Saturday, May 7, 2016

Merry Month of Manga Review: NOODLE SHOP AFFAIR

I can't believe it's taken me this long into the month to get around to a book from Aurora Press.  Back at the height of last decade's manga boom, they were one of the most prolific BL publishers around.  Sadly they too were victims of the economic downturn, but not without leaving books like today's selection.

NOODLE SHOP AFFAIR (Himitsu na Kankei), by CJ Michalski.  First published in 2002 and first published in North America in 2009.


Ukyo is the heir to a powerful Yakuza clan, but a chance encounter left him utterly smitten with an adorable ramen shop employee named Kakeru.  Just as he's prepared to declare his love, Ukyo discovers that Kakeru has Yakuza trouble of his own.  Kakeru has no love for the Yakuza as they split up his family, hurt his father, and are threatening to close the shop over a massive debt.  Ukyo is prepared to do anything to help Kakeru whether it's posing as a poor employee or taking on a bit of a secret identity to dole out some well-earned mob justice.


I've got to hand it to Michalski here.  There are plenty of Yakuza-themed BL works out there, but this might be the only one I've encountered that you could genuinely call light-hearted.  There are a lot of dramatic elements at play here, but she juggles them so nicely that they don't spoil the pleasantness of the romance.

Ukyo and Kakeru are not terribly spectacular as characters.  Kakeru is little more than a pleasant boy, and apparently his looks and generic good demenor is more than enough to make Ukyo's heart go pitter-pat (and his nose drip with blood).  I will say this much for Ukyo: he may be the seme here, but he's got a lot more humility and emotion than one usually associates with that role.  He's not aloof - if anything, he tends to wear his emotion on his sleeves.  That means he's the one who is usually blushing and generally overreacting to Kakeru's perceived attractiveness, even as he both tries to play it cool and keep his secret identity a secret.  He's not too proud as a character to serve as the butt of the joke sometimes, and this goes a long way towards making Ukyo a surprisingly endearing protagonist.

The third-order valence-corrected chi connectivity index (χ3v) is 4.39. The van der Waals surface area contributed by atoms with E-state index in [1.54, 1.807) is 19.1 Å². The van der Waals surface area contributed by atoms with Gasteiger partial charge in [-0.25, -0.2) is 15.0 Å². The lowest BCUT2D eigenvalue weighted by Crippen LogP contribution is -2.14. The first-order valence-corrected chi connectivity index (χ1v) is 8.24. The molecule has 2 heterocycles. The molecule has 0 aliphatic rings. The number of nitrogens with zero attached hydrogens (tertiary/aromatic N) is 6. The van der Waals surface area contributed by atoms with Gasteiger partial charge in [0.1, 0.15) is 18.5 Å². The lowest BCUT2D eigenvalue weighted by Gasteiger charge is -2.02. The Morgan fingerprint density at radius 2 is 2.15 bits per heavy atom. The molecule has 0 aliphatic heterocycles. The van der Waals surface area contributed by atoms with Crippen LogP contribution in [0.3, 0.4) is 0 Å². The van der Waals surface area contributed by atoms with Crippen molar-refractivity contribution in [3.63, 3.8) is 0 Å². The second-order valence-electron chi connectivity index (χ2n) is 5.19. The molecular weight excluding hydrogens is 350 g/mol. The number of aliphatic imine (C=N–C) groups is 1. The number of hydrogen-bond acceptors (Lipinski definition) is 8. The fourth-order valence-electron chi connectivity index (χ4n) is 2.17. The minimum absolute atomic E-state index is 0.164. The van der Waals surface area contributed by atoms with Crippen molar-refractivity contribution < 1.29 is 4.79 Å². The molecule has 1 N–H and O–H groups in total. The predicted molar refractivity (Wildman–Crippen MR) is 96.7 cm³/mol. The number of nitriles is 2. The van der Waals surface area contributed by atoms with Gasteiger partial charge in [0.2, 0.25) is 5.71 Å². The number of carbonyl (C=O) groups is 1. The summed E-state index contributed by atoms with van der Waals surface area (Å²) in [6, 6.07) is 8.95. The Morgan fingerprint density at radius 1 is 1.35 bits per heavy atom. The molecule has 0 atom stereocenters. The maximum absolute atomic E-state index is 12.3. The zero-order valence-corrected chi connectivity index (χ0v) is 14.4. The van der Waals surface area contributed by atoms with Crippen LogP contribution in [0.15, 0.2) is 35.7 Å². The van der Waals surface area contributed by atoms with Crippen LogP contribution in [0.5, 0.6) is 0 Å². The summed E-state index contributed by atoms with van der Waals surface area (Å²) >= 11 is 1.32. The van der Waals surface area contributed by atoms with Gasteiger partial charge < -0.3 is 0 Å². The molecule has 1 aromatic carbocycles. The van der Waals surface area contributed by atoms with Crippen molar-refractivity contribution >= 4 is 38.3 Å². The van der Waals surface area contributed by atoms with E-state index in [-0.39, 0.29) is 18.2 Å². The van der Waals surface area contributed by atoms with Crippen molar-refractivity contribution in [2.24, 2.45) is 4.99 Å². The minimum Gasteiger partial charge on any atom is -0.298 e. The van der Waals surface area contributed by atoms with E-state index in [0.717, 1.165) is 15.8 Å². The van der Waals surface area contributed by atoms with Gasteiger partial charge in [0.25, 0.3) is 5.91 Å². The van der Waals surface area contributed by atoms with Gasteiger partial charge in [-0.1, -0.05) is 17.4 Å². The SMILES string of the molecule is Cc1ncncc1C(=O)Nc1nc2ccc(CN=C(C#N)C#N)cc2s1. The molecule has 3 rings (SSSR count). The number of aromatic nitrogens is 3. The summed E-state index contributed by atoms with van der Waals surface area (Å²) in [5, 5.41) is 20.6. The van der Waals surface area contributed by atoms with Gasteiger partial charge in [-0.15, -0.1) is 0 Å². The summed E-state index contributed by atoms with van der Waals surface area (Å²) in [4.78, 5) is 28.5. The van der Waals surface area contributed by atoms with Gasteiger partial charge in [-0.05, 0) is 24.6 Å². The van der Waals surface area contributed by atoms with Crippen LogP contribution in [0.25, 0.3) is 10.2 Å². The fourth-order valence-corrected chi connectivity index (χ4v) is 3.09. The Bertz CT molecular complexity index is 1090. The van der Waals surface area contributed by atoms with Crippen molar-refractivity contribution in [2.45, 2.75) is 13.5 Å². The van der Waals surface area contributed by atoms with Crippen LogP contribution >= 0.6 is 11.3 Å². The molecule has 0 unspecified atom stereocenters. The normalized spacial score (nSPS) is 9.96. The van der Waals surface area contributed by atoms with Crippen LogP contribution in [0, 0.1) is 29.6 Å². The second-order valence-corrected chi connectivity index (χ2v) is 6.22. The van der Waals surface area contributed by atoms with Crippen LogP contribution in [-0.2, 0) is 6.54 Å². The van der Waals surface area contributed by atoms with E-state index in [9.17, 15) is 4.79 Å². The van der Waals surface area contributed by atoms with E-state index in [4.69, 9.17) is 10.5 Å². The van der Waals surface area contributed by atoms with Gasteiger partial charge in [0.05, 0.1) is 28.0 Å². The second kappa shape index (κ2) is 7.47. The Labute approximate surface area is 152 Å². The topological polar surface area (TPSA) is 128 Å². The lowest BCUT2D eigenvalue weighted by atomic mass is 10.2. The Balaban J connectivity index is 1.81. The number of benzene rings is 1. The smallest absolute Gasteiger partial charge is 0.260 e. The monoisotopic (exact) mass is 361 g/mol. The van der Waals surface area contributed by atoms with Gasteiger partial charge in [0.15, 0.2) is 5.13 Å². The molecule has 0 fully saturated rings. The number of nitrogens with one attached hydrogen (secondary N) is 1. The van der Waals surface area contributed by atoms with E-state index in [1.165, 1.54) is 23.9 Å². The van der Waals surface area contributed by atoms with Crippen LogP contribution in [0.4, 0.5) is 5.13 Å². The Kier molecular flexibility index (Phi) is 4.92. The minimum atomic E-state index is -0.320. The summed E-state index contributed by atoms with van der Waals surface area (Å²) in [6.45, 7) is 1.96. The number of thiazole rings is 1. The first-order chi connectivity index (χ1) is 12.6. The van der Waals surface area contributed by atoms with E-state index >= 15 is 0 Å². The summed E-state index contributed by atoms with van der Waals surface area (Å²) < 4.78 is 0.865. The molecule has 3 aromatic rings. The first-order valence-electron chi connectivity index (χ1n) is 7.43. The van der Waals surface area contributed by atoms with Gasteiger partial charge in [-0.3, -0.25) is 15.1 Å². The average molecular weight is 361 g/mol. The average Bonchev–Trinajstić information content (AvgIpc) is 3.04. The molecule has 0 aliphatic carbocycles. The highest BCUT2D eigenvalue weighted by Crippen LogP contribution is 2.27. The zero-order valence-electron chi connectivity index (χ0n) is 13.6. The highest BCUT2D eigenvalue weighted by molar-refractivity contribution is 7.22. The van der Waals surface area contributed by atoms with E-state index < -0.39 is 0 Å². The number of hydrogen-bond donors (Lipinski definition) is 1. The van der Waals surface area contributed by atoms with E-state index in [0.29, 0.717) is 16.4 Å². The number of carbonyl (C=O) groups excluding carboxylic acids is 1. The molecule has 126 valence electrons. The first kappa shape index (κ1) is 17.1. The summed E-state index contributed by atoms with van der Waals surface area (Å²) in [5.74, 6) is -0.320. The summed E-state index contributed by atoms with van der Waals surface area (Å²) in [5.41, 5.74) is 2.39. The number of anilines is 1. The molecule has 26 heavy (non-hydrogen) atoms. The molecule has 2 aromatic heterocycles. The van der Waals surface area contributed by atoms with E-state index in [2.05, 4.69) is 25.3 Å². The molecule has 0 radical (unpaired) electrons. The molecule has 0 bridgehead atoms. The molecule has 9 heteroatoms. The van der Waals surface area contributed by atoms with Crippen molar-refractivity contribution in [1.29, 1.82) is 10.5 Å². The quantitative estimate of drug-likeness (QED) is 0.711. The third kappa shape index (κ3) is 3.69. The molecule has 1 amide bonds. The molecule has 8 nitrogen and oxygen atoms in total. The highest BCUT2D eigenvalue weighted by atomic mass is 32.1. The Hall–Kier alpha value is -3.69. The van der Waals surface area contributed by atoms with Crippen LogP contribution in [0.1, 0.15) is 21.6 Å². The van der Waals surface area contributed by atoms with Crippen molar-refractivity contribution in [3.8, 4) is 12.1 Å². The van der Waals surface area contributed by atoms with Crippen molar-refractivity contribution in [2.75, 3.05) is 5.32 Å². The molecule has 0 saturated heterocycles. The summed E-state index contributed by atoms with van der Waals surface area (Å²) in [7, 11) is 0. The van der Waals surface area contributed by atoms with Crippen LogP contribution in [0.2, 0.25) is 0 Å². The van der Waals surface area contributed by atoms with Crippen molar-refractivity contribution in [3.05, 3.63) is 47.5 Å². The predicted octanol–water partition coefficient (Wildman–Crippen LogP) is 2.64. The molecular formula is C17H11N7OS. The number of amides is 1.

That's good because the plot itself is kind of thin.  The premise starts off fine, if a bit farcical, but the tragedy in Kakeru's backstory isn't given enough time or importance to give them the impact they need to be properly tragic.  It's clear that the ending was rushed as stuff tends to just happen suddenly in the second half with little explanation.  It's also clear that Michalski was determined to make this a neat and tidy happy ending, logic be damned.  It suits the bright mood of the work overall, but it doesn't feel entirely earned.  Still, I can forgive it to a degree because it's so light and happy that it's hard to get too mad at it.  After all, I'm used to Yakuza-based BL being as grim and gritty as the genre will allow, as well as needlessly melodramatic.  There's plenty of room for one that dares to be more of a traditional romantic comedy.


Normally with BL artists they can either draw great looking characters overall or they can't draw a guy to save their lives.  Here I get the feeling that Michalski has much more of a fondness for drawing semes than ukes.  Ukyo and his fellow Yakuza bruisers are rather gangly, but they also have these solid, square-jawed faces that are wonderfully expressive at times.  Ukyo benefits most from this, as it adds to his adorable little freak-outs.  In comparison, Kakeru is flat and generic looking for an uke, and he's drawn so young-looking that it makes Ukyo look like a pedophile. 

Maybe that's the reason that there is pretty much nothing explicit to be found in the book, despite what the cover might warn.  Kakeru gets a few threats of rape, but mercifully that is never followed through with.  It's so tame that Ukyo and Kakeru only kiss a couple of times.  Those wanting some proper smut might be disappointed, but any explicit action would have spoiled the pleasant mood that Michalski worked so hard to cultivate, so I'm more than willing to let it pass.  The pages are fairly full and the backgrounds rather indifferent, but the panels flow well from one to the next.  Overall I was pleased with the art, as Michalski brings enough charm and skill to the page to make up for the more conventional elements.


If you're like me and have been craving some genuinely cheerful BL, then Noodle Shop Affair just might help curb that hunger.  It's not quite good enough to satisfy it entirely, but it's still a welcome repast from what is otherwise a lot of heavy, overbearing material.

This book was published by Aurora Press and is currently out of print.

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